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Leuven is European Capital of Innovation 2020

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The city of Leuven in Belgium is the European Capital of Innovation 2020, the Commission announced today at the European Research and Innovation Days. The title was awarded to Leuven in recognition of its excellent innovation concepts as well as its processes and governance models that enable ideas come to life.

The prize comes with a €1 million cash prize funded by Horizon 2020, the EU's research and innovation programme. The other five runner-up cities – Cluj-Napoca (Romania), Espoo (Finland), Helsingborg (Sweden), Valencia (Spain) and Vienna (Austria) – will receive €100,000 each to promote and scale up their innovation practices. Innovation, Research, Culture, Education and Youth Commissioner Mariya Gabriel said: “Leuven is a mission-driven city that excels in innovative governance models. It offers its people an opportunity to get involved in critical decision-making processes.

"But it's an honour to recognise the initiatives of all six winners. Their vibrant innovation ecosystems are an inspiration to all European cities.”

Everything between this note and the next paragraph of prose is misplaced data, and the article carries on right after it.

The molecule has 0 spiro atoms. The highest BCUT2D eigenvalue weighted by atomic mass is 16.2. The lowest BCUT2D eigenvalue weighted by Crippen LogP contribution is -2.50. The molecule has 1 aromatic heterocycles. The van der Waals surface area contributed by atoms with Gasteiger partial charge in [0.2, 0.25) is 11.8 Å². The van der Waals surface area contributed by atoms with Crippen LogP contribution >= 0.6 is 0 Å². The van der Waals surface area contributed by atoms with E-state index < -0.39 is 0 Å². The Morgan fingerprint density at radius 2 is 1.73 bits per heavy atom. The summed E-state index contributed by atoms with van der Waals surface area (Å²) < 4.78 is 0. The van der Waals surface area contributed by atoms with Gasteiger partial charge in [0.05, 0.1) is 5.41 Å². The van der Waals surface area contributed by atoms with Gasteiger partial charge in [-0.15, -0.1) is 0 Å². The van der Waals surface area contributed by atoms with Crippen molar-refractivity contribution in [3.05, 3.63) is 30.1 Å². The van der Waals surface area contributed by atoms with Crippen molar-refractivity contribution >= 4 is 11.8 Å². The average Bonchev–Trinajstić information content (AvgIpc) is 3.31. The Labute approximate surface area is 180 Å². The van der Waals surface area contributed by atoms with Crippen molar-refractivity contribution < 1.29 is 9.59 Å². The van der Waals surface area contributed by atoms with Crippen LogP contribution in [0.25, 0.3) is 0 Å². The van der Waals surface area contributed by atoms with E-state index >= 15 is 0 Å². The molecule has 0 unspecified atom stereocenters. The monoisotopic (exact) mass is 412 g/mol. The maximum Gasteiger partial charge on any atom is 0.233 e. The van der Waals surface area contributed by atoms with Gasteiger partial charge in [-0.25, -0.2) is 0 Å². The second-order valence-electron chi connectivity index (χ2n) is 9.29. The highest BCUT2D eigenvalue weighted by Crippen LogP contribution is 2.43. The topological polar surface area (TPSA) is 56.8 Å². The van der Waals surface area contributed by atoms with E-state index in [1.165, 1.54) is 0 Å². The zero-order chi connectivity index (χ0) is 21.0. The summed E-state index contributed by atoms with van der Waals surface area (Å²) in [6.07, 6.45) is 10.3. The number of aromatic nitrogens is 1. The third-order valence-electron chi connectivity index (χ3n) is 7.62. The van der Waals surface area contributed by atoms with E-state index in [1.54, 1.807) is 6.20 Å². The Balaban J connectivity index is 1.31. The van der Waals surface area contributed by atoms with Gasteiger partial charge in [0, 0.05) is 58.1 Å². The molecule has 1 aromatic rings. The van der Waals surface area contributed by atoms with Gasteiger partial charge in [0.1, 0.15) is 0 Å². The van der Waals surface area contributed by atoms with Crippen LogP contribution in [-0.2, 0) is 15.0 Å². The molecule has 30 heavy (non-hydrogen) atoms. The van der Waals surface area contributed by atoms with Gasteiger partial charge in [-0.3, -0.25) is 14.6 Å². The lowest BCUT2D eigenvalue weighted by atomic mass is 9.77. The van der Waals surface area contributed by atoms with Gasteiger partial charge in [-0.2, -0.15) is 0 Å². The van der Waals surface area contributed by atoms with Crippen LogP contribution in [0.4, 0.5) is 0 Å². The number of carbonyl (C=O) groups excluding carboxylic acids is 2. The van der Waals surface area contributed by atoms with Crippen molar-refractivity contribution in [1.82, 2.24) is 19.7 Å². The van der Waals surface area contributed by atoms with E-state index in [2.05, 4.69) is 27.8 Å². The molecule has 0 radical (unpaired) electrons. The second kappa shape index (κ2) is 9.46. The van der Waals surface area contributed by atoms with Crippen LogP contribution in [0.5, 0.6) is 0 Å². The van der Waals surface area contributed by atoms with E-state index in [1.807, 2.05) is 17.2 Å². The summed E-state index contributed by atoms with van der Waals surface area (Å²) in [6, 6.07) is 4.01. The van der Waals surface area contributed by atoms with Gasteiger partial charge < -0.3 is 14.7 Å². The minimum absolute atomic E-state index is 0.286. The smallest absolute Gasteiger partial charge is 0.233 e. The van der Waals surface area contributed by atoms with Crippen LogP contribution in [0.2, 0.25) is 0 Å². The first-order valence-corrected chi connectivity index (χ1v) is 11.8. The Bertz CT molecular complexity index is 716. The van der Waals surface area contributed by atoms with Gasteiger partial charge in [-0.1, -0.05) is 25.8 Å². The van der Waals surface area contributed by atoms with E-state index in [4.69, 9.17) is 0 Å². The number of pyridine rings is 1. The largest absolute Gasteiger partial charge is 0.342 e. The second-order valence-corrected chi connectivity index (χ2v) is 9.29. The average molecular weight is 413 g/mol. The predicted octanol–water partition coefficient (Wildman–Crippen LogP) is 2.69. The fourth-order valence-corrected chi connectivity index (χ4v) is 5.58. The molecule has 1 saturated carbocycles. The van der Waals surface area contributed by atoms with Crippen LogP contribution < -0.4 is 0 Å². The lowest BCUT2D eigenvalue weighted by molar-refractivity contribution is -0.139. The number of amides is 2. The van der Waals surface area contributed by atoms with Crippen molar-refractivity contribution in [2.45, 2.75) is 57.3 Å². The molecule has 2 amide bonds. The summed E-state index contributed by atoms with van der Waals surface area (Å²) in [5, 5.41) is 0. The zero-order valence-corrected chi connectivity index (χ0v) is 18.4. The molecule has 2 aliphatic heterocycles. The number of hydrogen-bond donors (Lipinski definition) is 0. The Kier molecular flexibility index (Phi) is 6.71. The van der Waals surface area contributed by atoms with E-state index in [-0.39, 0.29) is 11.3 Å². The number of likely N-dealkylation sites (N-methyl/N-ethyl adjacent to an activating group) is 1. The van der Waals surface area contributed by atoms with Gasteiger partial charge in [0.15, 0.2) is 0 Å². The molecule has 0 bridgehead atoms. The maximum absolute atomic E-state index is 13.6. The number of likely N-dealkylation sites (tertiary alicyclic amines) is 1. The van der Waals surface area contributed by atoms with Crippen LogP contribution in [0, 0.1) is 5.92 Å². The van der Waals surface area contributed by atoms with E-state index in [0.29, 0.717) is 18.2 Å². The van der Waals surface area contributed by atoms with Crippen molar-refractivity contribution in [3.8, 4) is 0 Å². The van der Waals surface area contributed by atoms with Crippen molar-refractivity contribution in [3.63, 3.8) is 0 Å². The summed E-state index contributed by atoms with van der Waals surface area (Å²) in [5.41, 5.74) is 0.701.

Leuven is the sixth city to win the European Capital of Innovation award, and the third non-capital city after Barcelona and Nantes. Leuven aims to become one of Europe's Labs of the Future through a mission-oriented model in which different groups of stakeholders come together to develop and implement innovative solutions to complex challenges, from climate change and the shift to a circular economy to ensuring high-quality education and care. This year's edition of the European Capital of Innovation Awards was launched in March 2020.

Also known as iCapital Awards, the competition was open to cities with a minimum of 100,000 inhabitants from the EU member states and countries associated with Horizon 2020. The competition first took place in 2014. Past winners include Barcelona (2014), Amsterdam (2016), Paris (2017), Athens (2018) and Nantes (2019). More information is available here.

Belgium

Coronavirus likely to affect Belgium Poppy Remembrance appeal

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It is feared that the health pandemic could affect this year's Remembrance Sunday commemorations in Belgium. The coronavirus crisis is likely to have a financial impact on the local Poppy Appeal, given that it is feared the public may well be cautious about the risks of touching collection tins and the poppies themselves.